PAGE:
* It was fairly large I tell you
With a golden beak and neck
Swish swish was the sound
Of its burning wings of flame and fire
It was the mysterious eagle of the East
* Its eyes were glistening silver
Its wisdom was very great
I rubbed my hands with glee
And said, "This bird will make my fortune."
I swung my sword, I swung my sword
* As it flew away,
The rainbow colours of its feathers
Glided swiftly through the air
And dodged my silver sword.
* And as it did so it said
"Be gone, be gone"
And so I walked away;
And so this story comes to an end.
William Bott, aged 9, Virgo Fidelis prep school, south London
I expect William Bott gets tired of people saying, "That's amazing at your age," but I suppose he takes it in his stride. Anyway (sorry!), it is amazing; only the word "glee" gives away he's not in the sixth form, though maybe the daring of the poem does too, the confidence to tackle such a subject. The poem is a fable, with the moral in the second stanza, where the narrator slashes at the bird (wisdom) for personalgain; but it's the working-out of the consequences which makes the poem more than the sum of its parts.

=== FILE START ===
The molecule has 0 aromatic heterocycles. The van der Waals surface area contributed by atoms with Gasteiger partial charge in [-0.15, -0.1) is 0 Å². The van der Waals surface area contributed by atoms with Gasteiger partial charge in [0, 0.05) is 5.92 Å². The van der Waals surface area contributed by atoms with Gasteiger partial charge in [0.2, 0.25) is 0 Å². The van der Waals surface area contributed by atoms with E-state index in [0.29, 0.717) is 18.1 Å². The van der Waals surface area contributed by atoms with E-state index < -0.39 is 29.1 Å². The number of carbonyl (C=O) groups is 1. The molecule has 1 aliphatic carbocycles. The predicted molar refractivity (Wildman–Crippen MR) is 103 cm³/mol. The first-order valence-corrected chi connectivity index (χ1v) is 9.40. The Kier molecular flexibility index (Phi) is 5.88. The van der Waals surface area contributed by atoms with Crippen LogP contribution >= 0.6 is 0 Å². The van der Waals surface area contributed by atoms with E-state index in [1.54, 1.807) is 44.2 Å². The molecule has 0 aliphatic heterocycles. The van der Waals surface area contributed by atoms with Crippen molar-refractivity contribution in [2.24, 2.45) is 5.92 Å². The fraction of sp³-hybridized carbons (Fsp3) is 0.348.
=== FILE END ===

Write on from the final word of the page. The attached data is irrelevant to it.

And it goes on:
I like the tone of the poem, that mix of poise and exuberance. I also like the way the poem starts as if mid-way in, and how by the end it accepts that what began as an eye-witness account is actually a story. Except by then we feel that it's the eagle that really exists and the narrator's everyday life is, well, just a story - one that, without the eagle (which has banished him), might just as well come to an end. I expect William gets tired of people saying he'll go far - I only hope that, among other things, it's in poetry. Go, William, go!
William Bott receives This Poem Doesn't Rhyme edited by Gerard Benson (Puffin). His poem was submitted by teacher Susan Ryan. Peter Sansom has published the handbook, Writing Poems with Bloodaxe. His third Carcanet collection, partly about his Poetry Society Marks and Spencer residency, is published this year. Please send poems, not more than 20 lines, to Young Poet, The TES, Admiral House, 66-68 East Smithfield, London E1W 1BX.